4 Questions to Ask When You Want to Modify Scrum

By Stephanie Ockerman

StartupStockPhotos / Pixabay

I hear it all the time.

Whether it is a consulting engagement or in a Professional Scrum Course, the desire to modify Scrum comes up frequently.

4 Questions to Ask

1. Where does the transparency hurt?

Transparency usually brings pain, especially when you are early in your Scrum adoption. This pain often manifests as fear.

The pain (or fear) could come in the form of being judged. If we are not making progress fast enough, people will think we are not working hard enough.

The pain (or fear) could come in the form of admitting mistakes or incorrect assumptions. If we admit that technical debt is become a burden, people will think we are bad at our job. If we change direction and scrap this feature, our stakeholders will think we wasted money and will be less willing to trust us.

The pain (or fear) could come in the form of a difficult conversation. If I bring up a concern about this person’s behavior, I will hurt his or her feelings, and it will be awkward to continue working together.

2. What are the external constraints?

“That’s just the way we do things around here.” Or maybe, “They’ll never change.” Or, “That’s out of our control.”

Yep, you’ve heard it. Maybe you’ve even said it.

When you want to modify Scrum because of the constraints in your organization, take a closer look at those constraints.

I know it can be a long and challenging journey, but we have to move through these limiting beliefs if we want to maximize the value of our products and the work of our delivery teams and build resilient, agile organizations.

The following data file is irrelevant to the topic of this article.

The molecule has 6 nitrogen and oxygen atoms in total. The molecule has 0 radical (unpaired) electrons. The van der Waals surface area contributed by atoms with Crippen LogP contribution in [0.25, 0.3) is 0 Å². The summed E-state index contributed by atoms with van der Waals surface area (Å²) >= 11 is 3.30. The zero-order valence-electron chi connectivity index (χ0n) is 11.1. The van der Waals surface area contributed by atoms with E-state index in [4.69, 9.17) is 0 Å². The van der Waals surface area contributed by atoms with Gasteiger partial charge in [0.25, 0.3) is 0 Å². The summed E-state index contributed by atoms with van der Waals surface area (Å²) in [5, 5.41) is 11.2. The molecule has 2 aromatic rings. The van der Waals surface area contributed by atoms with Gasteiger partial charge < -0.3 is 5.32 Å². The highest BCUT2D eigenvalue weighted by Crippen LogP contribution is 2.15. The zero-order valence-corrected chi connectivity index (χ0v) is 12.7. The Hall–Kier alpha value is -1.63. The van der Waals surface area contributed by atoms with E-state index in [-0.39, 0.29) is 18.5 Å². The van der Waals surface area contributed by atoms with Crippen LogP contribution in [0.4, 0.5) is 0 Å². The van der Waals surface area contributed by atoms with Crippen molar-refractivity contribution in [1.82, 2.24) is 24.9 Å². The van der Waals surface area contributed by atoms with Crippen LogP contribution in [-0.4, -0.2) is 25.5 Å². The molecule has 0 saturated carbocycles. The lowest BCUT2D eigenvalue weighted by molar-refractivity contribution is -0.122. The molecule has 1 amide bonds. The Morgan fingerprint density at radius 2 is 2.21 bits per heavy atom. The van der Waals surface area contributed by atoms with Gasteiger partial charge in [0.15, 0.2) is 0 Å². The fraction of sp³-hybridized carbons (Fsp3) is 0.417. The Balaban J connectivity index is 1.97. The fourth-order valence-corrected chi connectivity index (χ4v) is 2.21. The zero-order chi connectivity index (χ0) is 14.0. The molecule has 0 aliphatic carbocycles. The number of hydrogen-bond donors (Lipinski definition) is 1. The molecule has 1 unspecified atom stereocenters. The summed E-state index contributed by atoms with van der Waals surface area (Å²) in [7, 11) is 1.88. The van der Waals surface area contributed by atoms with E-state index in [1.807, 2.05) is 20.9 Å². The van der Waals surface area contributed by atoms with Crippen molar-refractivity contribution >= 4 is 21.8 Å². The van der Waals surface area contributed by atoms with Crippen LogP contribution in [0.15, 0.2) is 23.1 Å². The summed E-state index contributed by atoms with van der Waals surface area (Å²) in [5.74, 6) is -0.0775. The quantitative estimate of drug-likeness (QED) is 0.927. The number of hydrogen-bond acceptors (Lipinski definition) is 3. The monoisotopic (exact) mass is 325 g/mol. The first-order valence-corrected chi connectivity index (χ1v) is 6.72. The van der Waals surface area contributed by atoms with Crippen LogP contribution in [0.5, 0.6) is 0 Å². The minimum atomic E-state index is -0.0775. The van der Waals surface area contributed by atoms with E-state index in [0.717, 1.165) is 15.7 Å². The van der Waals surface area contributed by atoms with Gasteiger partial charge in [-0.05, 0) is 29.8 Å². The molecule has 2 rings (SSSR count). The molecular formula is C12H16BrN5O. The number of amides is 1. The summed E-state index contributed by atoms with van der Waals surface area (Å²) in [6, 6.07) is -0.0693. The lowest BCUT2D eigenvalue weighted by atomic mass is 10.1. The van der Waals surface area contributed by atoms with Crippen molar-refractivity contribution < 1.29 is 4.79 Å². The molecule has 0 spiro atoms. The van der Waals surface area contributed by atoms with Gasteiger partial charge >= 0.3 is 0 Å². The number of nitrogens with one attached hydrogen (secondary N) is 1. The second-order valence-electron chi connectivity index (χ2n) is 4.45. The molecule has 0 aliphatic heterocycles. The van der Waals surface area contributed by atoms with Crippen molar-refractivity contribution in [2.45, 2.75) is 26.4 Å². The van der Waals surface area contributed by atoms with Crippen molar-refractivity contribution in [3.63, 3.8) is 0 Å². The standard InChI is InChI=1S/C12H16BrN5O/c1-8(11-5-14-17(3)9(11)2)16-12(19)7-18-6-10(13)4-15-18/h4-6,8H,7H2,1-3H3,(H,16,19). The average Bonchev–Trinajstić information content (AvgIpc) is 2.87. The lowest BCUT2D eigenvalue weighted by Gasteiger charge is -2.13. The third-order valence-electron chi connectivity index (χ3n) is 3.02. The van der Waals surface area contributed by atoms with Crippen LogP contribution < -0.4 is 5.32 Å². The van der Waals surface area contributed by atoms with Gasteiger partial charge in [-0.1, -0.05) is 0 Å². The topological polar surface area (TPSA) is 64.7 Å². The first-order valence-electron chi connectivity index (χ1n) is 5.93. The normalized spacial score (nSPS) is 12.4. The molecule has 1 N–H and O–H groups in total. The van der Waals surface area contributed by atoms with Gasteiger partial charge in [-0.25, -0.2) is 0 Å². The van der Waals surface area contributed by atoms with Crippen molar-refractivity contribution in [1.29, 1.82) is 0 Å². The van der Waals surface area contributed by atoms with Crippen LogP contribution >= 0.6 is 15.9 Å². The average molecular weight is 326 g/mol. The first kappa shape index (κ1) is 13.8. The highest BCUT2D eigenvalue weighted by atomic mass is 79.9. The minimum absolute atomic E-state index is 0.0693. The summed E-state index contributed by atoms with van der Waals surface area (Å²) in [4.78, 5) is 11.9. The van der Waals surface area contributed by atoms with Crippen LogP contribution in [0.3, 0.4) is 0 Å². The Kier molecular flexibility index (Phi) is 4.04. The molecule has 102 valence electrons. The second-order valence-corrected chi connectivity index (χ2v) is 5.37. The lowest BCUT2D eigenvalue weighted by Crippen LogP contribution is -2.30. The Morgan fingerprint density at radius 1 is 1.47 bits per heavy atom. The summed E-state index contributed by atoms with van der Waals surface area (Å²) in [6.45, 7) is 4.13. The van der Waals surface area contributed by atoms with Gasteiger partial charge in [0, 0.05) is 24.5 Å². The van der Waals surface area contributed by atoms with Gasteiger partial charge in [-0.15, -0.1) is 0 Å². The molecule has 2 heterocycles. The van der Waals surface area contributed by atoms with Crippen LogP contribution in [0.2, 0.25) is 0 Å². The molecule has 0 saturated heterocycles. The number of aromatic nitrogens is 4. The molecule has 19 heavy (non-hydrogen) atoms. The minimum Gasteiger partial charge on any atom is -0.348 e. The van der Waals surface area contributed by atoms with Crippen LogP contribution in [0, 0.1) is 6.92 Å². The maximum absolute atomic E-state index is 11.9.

Scrum is meant to be disruptive. Scrum is meant to challenge the status quo.

One antidote to this fixed mindset is to ask two questions.

What assumptions are we making?

Many times the external constraints we see are not really there at all. When we start to ask why, we uncover that there is no constraint. Or perhaps we uncover the real need, and this allows us to find creative solutions.

Once we uncover the real need (or blow away the assumption completely), we ask the second question.

What if we could do anything?

This question helps us start thinking big, free of assumptions or preconceived ideas. Some ideas that arise during this type of brainstorming may seem outrageous. But ultimately it breaks open creative collaboration and problem-solving.

Perhaps that outrageous idea is actually possible. Or maybe it plants the seeds for another incredible solution.

3. Are we doing Scrum well or poorly?

If you’re just going through the motions and not being intentional in your use of Scrum, it is likely you won’t experience many of its benefits.

Are the roles being fulfilled well? How do we know?

Are the artifacts providing transparent information? How do we know?

Are we achieving the purpose of the events? What are we learning and how are we adapting?

If the Scrum Team wants to stop doing the Daily Scrum every day, why? Perhaps they feel there is no point because it’s just a Go to the full article.

Source:: Business 2 Community

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